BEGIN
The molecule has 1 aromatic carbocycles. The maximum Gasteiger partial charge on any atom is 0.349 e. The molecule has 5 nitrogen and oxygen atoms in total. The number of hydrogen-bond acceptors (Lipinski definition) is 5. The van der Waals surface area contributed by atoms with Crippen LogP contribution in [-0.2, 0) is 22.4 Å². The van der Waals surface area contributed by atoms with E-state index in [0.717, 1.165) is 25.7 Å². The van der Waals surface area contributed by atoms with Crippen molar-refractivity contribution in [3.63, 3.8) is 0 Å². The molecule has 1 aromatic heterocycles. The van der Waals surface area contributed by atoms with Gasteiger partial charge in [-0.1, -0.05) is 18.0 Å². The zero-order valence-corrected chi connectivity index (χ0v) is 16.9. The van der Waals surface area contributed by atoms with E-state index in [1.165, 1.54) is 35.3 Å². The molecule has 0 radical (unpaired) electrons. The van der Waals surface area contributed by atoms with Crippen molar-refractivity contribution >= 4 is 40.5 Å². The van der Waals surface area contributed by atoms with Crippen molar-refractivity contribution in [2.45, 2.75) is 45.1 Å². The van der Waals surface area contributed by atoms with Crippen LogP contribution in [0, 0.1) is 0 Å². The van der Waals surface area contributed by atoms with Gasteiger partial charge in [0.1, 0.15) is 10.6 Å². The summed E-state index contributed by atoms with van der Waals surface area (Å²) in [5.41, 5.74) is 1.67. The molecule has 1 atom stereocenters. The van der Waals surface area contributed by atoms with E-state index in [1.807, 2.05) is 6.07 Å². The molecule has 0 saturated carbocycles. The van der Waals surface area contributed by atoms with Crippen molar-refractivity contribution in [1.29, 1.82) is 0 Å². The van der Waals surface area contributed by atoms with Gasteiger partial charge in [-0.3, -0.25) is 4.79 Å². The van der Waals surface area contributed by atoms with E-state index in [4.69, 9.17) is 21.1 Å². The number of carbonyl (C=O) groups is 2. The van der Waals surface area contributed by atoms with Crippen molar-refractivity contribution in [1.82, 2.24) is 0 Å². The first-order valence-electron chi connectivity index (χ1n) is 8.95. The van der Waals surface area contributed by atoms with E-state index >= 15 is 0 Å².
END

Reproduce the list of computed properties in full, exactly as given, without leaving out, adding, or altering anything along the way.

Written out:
The molecule has 1 aromatic carbocycles. The maximum Gasteiger partial charge on any atom is 0.349 e. The molecule has 5 nitrogen and oxygen atoms in total. The number of hydrogen-bond acceptors (Lipinski definition) is 5. The van der Waals surface area contributed by atoms with Crippen LogP contribution in [-0.2, 0) is 22.4 Å². The van der Waals surface area contributed by atoms with E-state index in [0.717, 1.165) is 25.7 Å². The van der Waals surface area contributed by atoms with Crippen molar-refractivity contribution in [3.63, 3.8) is 0 Å². The molecule has 1 aromatic heterocycles. The van der Waals surface area contributed by atoms with Gasteiger partial charge in [-0.1, -0.05) is 18.0 Å². The zero-order valence-corrected chi connectivity index (χ0v) is 16.9. The van der Waals surface area contributed by atoms with E-state index in [1.165, 1.54) is 35.3 Å². The molecule has 0 radical (unpaired) electrons. The van der Waals surface area contributed by atoms with Crippen molar-refractivity contribution >= 4 is 40.5 Å². The van der Waals surface area contributed by atoms with Crippen molar-refractivity contribution in [2.45, 2.75) is 45.1 Å². The van der Waals surface area contributed by atoms with Crippen LogP contribution in [0, 0.1) is 0 Å². The van der Waals surface area contributed by atoms with Gasteiger partial charge in [0.1, 0.15) is 10.6 Å². The summed E-state index contributed by atoms with van der Waals surface area (Å²) in [5.41, 5.74) is 1.67. The molecule has 1 atom stereocenters. The van der Waals surface area contributed by atoms with E-state index in [1.807, 2.05) is 6.07 Å². The molecule has 0 saturated carbocycles. The van der Waals surface area contributed by atoms with Crippen molar-refractivity contribution in [1.29, 1.82) is 0 Å². The van der Waals surface area contributed by atoms with Gasteiger partial charge in [-0.3, -0.25) is 4.79 Å². The van der Waals surface area contributed by atoms with E-state index in [4.69, 9.17) is 21.1 Å². The number of carbonyl (C=O) groups is 2. The van der Waals surface area contributed by atoms with Crippen molar-refractivity contribution in [1.82, 2.24) is 0 Å². The first-order valence-electron chi connectivity index (χ1n) is 8.95. The van der Waals surface area contributed by atoms with E-state index >= 15 is 0 Å².